The NSW government has taken its first formal steps towards the dismantling of its troubled shared services arrangements, following years of hinting it would outsource the functions currently delivered by ServiceFirst.
Finance and services minister Andrew Constance this morning announced from April, the state will invite registrations of interest from companies who think they can offer a better and cheaper way of providing corporate services to the government-run business unit’s 7500 public service clients.
“We want to achieve value for money from shared service providers and we are open to different delivery models if it leads to better outcomes, reduced costs and increased productivity,” Constance said in a statement.
“We intend to explore greater market participation through new commercial models to increase contestability and produce more efficient outcomes for the government and taxpayers,” he said.
Constance revealed to iTnews back in September a market sounding was underway to gauge how the industry would react to the outsourcing of the shared services provider.
Taking the in-house service delivery functions of ServiceFirst – which include IT, human resources, payroll and financial services – and contracting them out to the private sector was also a recommendation of Kerry Schott’s commission of audit into public sector operations in August 2012.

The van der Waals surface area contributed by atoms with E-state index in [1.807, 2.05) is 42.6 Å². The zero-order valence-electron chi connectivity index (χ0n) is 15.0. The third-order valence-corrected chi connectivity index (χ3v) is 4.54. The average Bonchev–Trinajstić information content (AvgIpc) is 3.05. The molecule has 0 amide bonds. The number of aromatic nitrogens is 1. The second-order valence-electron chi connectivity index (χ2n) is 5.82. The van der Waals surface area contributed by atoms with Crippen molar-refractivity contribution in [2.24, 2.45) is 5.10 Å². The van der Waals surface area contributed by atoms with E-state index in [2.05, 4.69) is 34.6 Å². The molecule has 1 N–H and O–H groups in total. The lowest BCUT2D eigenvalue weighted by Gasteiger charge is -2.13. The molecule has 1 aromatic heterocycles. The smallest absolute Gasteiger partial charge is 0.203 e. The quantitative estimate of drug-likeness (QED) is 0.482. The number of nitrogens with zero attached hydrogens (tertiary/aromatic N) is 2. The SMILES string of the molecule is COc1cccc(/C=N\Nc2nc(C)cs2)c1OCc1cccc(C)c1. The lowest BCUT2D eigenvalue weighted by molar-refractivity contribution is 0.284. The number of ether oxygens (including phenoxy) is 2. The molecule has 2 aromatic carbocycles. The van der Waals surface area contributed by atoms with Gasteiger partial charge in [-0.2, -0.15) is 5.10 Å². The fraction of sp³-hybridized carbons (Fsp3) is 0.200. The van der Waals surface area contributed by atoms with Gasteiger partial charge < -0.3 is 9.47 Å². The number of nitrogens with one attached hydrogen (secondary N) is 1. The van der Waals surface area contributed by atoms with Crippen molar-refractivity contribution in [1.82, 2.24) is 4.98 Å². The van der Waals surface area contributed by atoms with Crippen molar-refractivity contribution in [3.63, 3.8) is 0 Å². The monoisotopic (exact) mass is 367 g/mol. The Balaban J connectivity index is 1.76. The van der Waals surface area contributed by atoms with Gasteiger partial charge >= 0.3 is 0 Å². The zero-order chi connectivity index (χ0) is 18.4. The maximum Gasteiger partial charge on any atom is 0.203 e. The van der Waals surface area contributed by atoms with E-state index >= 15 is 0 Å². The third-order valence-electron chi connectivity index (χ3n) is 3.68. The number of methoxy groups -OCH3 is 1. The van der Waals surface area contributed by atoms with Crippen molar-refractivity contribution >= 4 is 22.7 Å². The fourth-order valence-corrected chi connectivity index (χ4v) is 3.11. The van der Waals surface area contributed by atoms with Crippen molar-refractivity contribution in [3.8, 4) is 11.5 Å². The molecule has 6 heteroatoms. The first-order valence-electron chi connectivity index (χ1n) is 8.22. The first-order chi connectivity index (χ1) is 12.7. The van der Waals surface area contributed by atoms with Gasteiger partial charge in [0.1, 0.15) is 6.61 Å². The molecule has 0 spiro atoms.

The approach mirrors the Victorian government’s own efforts to transform CenITex into an ‘enabler’ of services that are market sourced, rather than a hands on service provider.
But the announcement will offer no comfort to ServiceFirst’s 350 staff, who now find themselves in the same boat as their shared services peers inside CenITex and state colleagues employed by Family and Community Services cluster provider Businesslink – wondering whether they will have a job this time next year.
Constance said he expects the initial ‘market consultation’ process to be completed by the end of the year. Submissions will be whittled down to a short list of viable providers, and the Department of Finance and Services has left the door open to take formal bids for the work at this point.
Established in 2008, ServiceFirst delivers services to the smaller departments and agencies in the NSW government, who are not deemed to have the critical mass to justify in-house corporate services.
Clients include the Department of Finance and Services, Treasury cluster agencies, and Premier and Cabinet cluster agencies. Moves are also under way to see the Department of Trade and Investment brought in under the same umbrella.